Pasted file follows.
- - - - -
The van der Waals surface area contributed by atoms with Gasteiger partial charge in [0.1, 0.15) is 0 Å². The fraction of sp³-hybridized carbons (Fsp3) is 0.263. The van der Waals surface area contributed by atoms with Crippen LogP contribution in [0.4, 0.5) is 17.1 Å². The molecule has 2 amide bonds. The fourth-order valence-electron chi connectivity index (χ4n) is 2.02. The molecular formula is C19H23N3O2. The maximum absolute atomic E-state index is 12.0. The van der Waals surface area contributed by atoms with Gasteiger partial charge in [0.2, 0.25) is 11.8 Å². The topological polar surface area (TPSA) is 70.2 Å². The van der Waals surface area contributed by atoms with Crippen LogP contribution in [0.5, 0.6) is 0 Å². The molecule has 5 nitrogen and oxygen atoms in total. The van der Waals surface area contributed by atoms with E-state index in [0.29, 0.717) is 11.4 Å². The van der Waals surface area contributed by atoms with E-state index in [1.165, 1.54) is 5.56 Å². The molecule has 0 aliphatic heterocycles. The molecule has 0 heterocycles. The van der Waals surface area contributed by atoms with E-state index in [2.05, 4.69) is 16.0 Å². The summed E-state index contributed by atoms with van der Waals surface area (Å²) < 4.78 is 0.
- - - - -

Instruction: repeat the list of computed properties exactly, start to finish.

The van der Waals surface area contributed by atoms with Gasteiger partial charge in [0.1, 0.15) is 0 Å². The fraction of sp³-hybridized carbons (Fsp3) is 0.263. The van der Waals surface area contributed by atoms with Crippen LogP contribution in [0.4, 0.5) is 17.1 Å². The molecule has 2 amide bonds. The fourth-order valence-electron chi connectivity index (χ4n) is 2.02. The molecular formula is C19H23N3O2. The maximum absolute atomic E-state index is 12.0. The van der Waals surface area contributed by atoms with Gasteiger partial charge in [0.2, 0.25) is 11.8 Å². The topological polar surface area (TPSA) is 70.2 Å². The van der Waals surface area contributed by atoms with Crippen LogP contribution in [0.5, 0.6) is 0 Å². The molecule has 5 nitrogen and oxygen atoms in total. The van der Waals surface area contributed by atoms with E-state index in [0.29, 0.717) is 11.4 Å². The van der Waals surface area contributed by atoms with E-state index in [1.165, 1.54) is 5.56 Å². The molecule has 0 aliphatic heterocycles. The molecule has 0 heterocycles. The van der Waals surface area contributed by atoms with E-state index in [2.05, 4.69) is 16.0 Å². The summed E-state index contributed by atoms with van der Waals surface area (Å²) < 4.78 is 0.